Today political party leaders approach governance from an assumption that the bond between their private organizational power and our representative government either sprouted from a constitutional foundation or assumed a constitutional imprimatur over time.  Yet, while we do have case law that establishes the People’s right to associate through political parties under the first amendment, the courts classify political parties as private organizations, not constitutional bodies.  Hence, We the People have the right to speak through the parties, but We the People hold and retain ultimate constitutional power, not the political parties.[8] 

JURISDICTION AND VENUE

We the People have attempted for over two-hundred years to exercise our constitutional right to establish a more perfect union, yet our ability to act has been repeatedly thwarted by political parties that prioritize partisan gain.  We have voted; we have advocated.  We even have run for office, but to no avail.  We the People therefore must take our case into the court of public opinion to present this argument to our peers through direct dialogue.  We the People declare our inherent right to govern and the right to do so through association outside political-party structures, and so we seek relief to access governing power and to assert a recognized right to organize and act outside of the political parties.

PARTIES AND STANDING

The U.S. Constitution is the supreme law of the land and explicitly states that We the People have the power to create a more perfect union, while the political parties are not mentioned in the document.  Yet, the political parties have seized control over representative government despite having no constitutional right to do so.  Therefore, We the People have Constitutional standing to ask for relief.

BACKGROUND

Leading up to the American War for Independence, the colonial rebel factions argued against new tax laws, such as the Sugar and Stamp Acts, and invoked a right to direct representation and demonstrated that violations of their fundamental rights were caused by a lack of direct representation. No taxation without representation thusly became a common colonial rallying cry.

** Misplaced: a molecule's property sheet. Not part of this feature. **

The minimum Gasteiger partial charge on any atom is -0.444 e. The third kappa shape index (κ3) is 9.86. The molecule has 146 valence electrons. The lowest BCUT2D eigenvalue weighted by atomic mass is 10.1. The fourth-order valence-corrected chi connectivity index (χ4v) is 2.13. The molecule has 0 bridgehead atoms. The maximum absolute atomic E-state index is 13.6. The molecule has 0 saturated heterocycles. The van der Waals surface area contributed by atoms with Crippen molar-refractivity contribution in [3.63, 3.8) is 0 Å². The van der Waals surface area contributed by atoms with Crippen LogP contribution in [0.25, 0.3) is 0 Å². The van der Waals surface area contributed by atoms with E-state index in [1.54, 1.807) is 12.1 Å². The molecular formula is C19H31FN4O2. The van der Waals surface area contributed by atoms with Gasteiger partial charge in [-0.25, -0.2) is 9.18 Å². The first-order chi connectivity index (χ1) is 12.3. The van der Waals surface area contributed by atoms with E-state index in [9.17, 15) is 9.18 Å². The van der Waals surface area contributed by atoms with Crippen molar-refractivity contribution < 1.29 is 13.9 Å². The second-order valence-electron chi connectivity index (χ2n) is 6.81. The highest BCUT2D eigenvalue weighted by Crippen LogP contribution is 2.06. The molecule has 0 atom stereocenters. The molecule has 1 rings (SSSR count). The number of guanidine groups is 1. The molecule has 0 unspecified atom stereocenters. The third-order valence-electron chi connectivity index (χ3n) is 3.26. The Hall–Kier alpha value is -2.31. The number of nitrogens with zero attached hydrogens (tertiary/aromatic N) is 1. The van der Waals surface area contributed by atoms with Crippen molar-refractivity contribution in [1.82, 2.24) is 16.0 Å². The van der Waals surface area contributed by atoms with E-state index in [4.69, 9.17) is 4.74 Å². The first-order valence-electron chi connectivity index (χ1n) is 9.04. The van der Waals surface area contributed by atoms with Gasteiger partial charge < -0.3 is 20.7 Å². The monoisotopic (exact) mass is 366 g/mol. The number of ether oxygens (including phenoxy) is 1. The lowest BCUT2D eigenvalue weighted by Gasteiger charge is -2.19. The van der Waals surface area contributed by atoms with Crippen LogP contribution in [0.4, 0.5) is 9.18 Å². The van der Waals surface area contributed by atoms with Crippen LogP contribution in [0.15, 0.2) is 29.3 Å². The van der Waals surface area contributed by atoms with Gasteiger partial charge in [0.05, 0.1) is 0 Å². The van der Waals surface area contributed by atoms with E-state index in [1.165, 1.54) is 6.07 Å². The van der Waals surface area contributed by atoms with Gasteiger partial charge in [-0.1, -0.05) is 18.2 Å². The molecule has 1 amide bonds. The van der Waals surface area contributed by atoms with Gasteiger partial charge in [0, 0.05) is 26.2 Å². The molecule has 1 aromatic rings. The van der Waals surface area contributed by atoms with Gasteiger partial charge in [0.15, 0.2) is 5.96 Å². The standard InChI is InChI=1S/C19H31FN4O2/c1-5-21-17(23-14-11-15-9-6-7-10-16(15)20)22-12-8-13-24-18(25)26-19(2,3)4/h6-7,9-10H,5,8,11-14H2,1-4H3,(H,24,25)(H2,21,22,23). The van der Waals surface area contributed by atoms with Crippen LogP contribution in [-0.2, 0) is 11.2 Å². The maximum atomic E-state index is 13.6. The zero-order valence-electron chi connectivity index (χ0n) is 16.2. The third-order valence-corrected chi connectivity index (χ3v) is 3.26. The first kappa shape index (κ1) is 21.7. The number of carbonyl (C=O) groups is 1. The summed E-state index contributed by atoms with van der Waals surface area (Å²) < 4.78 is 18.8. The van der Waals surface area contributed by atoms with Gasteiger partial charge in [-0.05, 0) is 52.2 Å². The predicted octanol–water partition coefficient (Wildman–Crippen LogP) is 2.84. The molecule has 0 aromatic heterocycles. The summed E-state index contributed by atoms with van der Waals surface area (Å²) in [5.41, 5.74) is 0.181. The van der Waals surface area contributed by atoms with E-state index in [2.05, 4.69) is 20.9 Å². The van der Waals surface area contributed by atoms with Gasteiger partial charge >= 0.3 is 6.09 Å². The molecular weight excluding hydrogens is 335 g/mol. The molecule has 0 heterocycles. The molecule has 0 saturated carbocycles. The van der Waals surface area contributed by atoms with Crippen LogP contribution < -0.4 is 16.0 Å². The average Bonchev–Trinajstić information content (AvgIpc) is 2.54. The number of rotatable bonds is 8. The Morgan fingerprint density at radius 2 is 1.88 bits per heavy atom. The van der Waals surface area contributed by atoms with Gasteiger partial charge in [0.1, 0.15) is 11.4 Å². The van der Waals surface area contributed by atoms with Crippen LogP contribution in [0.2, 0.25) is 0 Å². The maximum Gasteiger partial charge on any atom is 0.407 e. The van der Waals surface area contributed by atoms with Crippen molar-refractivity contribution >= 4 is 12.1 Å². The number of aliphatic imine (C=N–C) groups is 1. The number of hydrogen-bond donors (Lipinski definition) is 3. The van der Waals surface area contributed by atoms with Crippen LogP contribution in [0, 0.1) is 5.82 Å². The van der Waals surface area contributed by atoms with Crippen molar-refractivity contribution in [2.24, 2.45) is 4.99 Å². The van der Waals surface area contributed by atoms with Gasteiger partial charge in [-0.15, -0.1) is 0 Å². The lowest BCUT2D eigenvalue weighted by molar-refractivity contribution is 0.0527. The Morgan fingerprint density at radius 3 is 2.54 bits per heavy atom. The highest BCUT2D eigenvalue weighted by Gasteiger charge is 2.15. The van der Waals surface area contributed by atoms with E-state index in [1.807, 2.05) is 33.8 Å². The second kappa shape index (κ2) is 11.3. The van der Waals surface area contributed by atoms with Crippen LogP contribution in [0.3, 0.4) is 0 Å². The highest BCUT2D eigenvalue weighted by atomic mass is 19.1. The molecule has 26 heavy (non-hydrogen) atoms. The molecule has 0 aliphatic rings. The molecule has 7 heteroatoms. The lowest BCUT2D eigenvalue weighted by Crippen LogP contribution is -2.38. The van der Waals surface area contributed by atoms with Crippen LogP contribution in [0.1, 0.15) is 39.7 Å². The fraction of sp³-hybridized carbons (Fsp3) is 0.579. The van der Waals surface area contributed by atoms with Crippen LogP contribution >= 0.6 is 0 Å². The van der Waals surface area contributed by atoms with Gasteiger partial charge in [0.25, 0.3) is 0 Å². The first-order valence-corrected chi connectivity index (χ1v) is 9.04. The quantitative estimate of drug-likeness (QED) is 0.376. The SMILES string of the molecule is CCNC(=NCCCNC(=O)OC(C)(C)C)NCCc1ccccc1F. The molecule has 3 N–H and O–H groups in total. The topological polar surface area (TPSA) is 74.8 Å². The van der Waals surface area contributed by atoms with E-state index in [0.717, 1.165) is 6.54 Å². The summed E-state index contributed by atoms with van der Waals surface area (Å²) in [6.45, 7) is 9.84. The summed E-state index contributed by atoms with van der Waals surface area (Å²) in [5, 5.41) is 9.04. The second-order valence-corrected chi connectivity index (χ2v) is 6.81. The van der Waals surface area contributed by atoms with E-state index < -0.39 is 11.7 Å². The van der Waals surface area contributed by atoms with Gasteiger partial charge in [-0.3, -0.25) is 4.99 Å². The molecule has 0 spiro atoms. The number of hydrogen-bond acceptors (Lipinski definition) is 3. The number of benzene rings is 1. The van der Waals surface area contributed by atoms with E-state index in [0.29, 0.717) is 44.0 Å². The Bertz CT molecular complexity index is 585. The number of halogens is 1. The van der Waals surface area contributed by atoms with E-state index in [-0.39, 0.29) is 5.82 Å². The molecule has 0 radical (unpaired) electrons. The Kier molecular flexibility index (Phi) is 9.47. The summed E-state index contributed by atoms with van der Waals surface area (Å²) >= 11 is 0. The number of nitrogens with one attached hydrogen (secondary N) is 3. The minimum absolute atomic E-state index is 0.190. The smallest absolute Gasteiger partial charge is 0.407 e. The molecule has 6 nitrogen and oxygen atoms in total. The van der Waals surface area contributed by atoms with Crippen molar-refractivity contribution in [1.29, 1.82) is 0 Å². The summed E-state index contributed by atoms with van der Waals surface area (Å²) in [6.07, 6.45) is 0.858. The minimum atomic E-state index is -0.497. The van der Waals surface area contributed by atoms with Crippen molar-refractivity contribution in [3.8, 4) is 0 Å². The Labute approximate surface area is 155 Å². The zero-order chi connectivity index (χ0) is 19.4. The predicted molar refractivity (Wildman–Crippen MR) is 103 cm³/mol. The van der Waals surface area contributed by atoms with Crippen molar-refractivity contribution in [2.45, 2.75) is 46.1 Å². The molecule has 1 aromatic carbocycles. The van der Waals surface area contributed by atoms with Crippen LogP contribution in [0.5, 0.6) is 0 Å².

Colonial political actions such as mobbing and boycotts, recognized by the colonial elite, established the power of the people to directly advance change.  Bolstering these exercises of individual agency, the colonial leadership promised a revolution and an expansion of political decision-making power in exchange for participation in the war against the British.

After the successful conclusion of the American War for Independence, the states assumed governing power while the Continental Congress continued with weak control over federal functions.  Fear that individual states would lose sway over protestors, such as Daniel Shays, as well as other structural problems with the national government, drove the men who eventually wrote the Constitution to initiate a consolidation of power at the federal level.

The resulting constitution transferred power from the states to the federal government, but it did not remove We the People from representative democracy.  We the People remained centered in the Preamble.  After ratification, the people flexed power and forced amendments into the document to establish and protect individual rights and to reserve unclaimed power for the People and the states. 

Over time, the People added amendments eleven through 27 to expand voting rights, abolish slavery, and to revise federal governing structures and rules.  Individuals, election processes, elected offices, and common practices are all acknowledged through amendments, but mention of political parties is absent.  Consequently, lacking constitutional standing to manage our electoral system or to control federal or state levels of democracy, the parties cannot claim to be the legal and rightful stewards of American representative government.  That power is clearly reserved and established solely for We the People.

CAUSES OF ACTION